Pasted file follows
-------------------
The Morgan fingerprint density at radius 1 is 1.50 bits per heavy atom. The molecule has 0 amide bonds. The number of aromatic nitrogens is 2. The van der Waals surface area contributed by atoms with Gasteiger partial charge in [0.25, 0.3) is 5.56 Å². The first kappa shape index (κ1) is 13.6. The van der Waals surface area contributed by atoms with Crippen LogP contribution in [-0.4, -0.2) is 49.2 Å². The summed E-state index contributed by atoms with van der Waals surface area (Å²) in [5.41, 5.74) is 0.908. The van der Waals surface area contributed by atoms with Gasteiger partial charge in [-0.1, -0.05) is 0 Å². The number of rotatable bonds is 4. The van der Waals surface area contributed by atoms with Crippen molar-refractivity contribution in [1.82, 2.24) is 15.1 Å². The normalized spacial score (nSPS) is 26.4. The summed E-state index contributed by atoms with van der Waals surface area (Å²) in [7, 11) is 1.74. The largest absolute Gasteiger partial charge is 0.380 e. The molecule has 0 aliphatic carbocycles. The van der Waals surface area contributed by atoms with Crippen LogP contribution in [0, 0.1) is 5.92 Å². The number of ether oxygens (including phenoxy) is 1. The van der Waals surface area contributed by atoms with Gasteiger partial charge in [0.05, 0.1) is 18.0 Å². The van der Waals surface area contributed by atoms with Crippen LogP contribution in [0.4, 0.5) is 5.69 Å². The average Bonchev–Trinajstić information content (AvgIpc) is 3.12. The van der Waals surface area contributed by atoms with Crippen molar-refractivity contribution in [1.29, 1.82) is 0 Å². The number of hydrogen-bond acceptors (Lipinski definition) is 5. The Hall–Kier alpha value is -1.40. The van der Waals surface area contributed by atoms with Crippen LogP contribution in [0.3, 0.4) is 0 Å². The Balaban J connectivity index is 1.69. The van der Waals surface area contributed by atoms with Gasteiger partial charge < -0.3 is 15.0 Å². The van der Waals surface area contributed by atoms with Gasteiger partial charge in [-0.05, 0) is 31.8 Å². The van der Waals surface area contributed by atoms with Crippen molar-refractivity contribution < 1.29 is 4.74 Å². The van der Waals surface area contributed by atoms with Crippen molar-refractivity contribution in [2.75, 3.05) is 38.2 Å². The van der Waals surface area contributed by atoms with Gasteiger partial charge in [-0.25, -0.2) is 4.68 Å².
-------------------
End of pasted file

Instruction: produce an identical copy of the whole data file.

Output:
The Morgan fingerprint density at radius 1 is 1.50 bits per heavy atom. The molecule has 0 amide bonds. The number of aromatic nitrogens is 2. The van der Waals surface area contributed by atoms with Gasteiger partial charge in [0.25, 0.3) is 5.56 Å². The first kappa shape index (κ1) is 13.6. The van der Waals surface area contributed by atoms with Crippen LogP contribution in [-0.4, -0.2) is 49.2 Å². The summed E-state index contributed by atoms with van der Waals surface area (Å²) in [5.41, 5.74) is 0.908. The van der Waals surface area contributed by atoms with Gasteiger partial charge in [-0.1, -0.05) is 0 Å². The number of rotatable bonds is 4. The van der Waals surface area contributed by atoms with Crippen molar-refractivity contribution in [1.82, 2.24) is 15.1 Å². The normalized spacial score (nSPS) is 26.4. The summed E-state index contributed by atoms with van der Waals surface area (Å²) in [7, 11) is 1.74. The largest absolute Gasteiger partial charge is 0.380 e. The molecule has 0 aliphatic carbocycles. The van der Waals surface area contributed by atoms with Crippen LogP contribution in [0, 0.1) is 5.92 Å². The number of ether oxygens (including phenoxy) is 1. The van der Waals surface area contributed by atoms with Gasteiger partial charge in [0.05, 0.1) is 18.0 Å². The van der Waals surface area contributed by atoms with Crippen LogP contribution in [0.4, 0.5) is 5.69 Å². The average Bonchev–Trinajstić information content (AvgIpc) is 3.12. The van der Waals surface area contributed by atoms with Crippen molar-refractivity contribution in [1.29, 1.82) is 0 Å². The number of hydrogen-bond acceptors (Lipinski definition) is 5. The Hall–Kier alpha value is -1.40. The van der Waals surface area contributed by atoms with Crippen LogP contribution in [0.3, 0.4) is 0 Å². The Balaban J connectivity index is 1.69. The van der Waals surface area contributed by atoms with Gasteiger partial charge < -0.3 is 15.0 Å². The van der Waals surface area contributed by atoms with Gasteiger partial charge in [-0.05, 0) is 31.8 Å². The van der Waals surface area contributed by atoms with Crippen molar-refractivity contribution < 1.29 is 4.74 Å². The van der Waals surface area contributed by atoms with Crippen molar-refractivity contribution in [2.75, 3.05) is 38.2 Å². The van der Waals surface area contributed by atoms with Gasteiger partial charge in [-0.25, -0.2) is 4.68 Å².